One of the things this last year has drilled into me, is the need to count your blessings every day, even if there isn’t a religious bone in your body. We’ve done a lot of it, so much it may have to be a book the future. This morning, however, a mundane little crisis reminded me that this little ritual it should be done even on the days you don’t think you need to.
There’s about 5 inches of sticky snow on the ground. The phone rang at 5 AM to announce a snow day, and Thing2 and I pulled the covers over our heads to go back to our winters naps. The Big Guy had to go to work, but most of the snow had yet to fall when he left this morning. By the time I got up to the news that we needed milk and cereal, our 900 foot sloping driveway had enough fresh snow to erase any tracks he had made only a couple hours earlier.
For the first 10 years we lived in this house, we were completely off the grid, watching every watt, hanging every second scrap of underwear on the line to save energy for ourselves and “do our part“. Most of those years my big environmental sin has been the use of a small SUV that rationalized because I work at home and don’t drive that much, but I’ve always felt guilty about it.
Last year, in a concession to our maturing bodies and increasingly busy schedule, the Big Guy and I tied our house back to the grid again. We still use the solar panels and solar hot water for most things (and our solar fridge and we’ll when the power goes like it did today), but our winter has been made easier with the use of an electric dryer. I compensated for my guilt by trading in my SUV for a car with much better fuel economy last year. Most of the winter it’s pretty good, but every so often, it struggles and even fails to get out of our driveway. I’ve been stuck twice.
Today was the third time. Even before i shoveled the path, I knew I should just wait for the Big Guy to bring milk and a few other things when he gets off work. Instead I ignored common sense and went out to scrape the car. The snow had fallen on cold steel and glass, and a few quick passes of the snow shovel got all of it off. The fact that there was enough snow to dig out my car with a shovel should’ve been one more warning to stay home, but I was determined not to let the physics of snow prevail.
I started the car and after the first 20 feet, knew I wasn’t getting enough turbo or traction to make it the 900 feet upwards, but I kept my foot on the gas. I almost made it, but when I got to familiar crest, my little car growled back at me and said, “that’s it!“
“F&$”*#%!” I yelled as I got out of the car and held my foot back from kicking the tires.
I was so close, and there was so far to back down. I knew I couldn’t stay where I was. The plow guy would be by later. The Big Guy would want to come down the driveway when he got off work. So I got back in the car.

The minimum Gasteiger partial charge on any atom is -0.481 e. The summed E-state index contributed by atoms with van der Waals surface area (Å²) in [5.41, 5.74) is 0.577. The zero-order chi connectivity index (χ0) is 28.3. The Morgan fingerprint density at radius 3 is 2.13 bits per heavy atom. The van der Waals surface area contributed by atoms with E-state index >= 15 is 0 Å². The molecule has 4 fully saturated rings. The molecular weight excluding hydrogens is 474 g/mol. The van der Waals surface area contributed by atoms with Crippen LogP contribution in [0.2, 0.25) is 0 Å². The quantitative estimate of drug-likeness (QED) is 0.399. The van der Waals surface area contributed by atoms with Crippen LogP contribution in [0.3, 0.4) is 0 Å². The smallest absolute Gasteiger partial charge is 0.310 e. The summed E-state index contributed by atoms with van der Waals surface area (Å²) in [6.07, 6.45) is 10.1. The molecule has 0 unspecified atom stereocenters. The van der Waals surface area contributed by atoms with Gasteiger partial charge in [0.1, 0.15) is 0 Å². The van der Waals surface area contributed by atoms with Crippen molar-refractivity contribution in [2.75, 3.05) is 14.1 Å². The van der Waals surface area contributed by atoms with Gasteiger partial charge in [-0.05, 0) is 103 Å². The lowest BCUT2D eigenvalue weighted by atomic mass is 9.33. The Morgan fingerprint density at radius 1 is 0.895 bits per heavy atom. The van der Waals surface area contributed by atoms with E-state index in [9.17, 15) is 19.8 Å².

I put the car in reverse. With one foot on the gas and the other switching between the clutch and the brake, I crawled backward, inch by inch, down the driveway. Previous attempts at this exercise have landed me in one of the ditches on either side of our driveway. I am not proud to admit that my 18-year-old son is much better this than I am, but as the backup cam switched on, I realized that my 18-year-old son has one thing that I lack—calm.
We are both patient when we need to be. We both have determination, but where mine is driven by energy and stubbornness, his is sustained by a seemingly bottomless well of calmness. I have seen it over this year, watching him respond to one bad diagnosis after another with a quiet acknowledgment that his only option is to keep going. As I looked at my tracks that would be my guide back to the parking circle in the back up cam, I knew the only way to stay in those tracks was to find some of that calm that I’ve seen and my son and his father.
Calm is not my nature. I paint landscapes with emotion and energy, but rarely with linear detail. The lines of a barn or, God forbid, a city, require too much calm, They don’t allow broad strokes and stabs of a brush. Those broad careless strokes have gotten me into trouble in life — they’ve been the bad choices that came with serious consequences — but on canvas they work for me, and I’ve been embracing them lately.
As I inched my way down the drive, however, I kept bursts of energy in check. I started to look, not over the dash at where I had been, but into the monitor at where I was going. About 200 feet down, I worried I was edging too close to the ditch where I had once been stuck but, instead of yanking the steering wheel the opposite direction, I took the time to get out and see where I really was. Then I got back in and looked at where I needed to go.
Five minutes later, I realized I was back in the parking circle. I put the car in first, and moved it onto a smaller hill so our plow guy can clear the area when the snow stops. I was empty-handed but strangely peace when I got back to the mudroom, stamping off snow as I hung up my coat.
I’ m making biscuits on the wood stove for Thing2 now, counting the blessing of being at home with my boys on a winter day made beautiful by a mundane little “crisis”.
Part of me looks at the driveway and thinks, “I should give it one more try. I should look for a different car for next winter.“ The new part of me, the one that has learned to count blessings, thinks about the things I learned in that driveway just a few minutes ago. I think about the things I realized about my son and the internal calm I didn’t know I could find.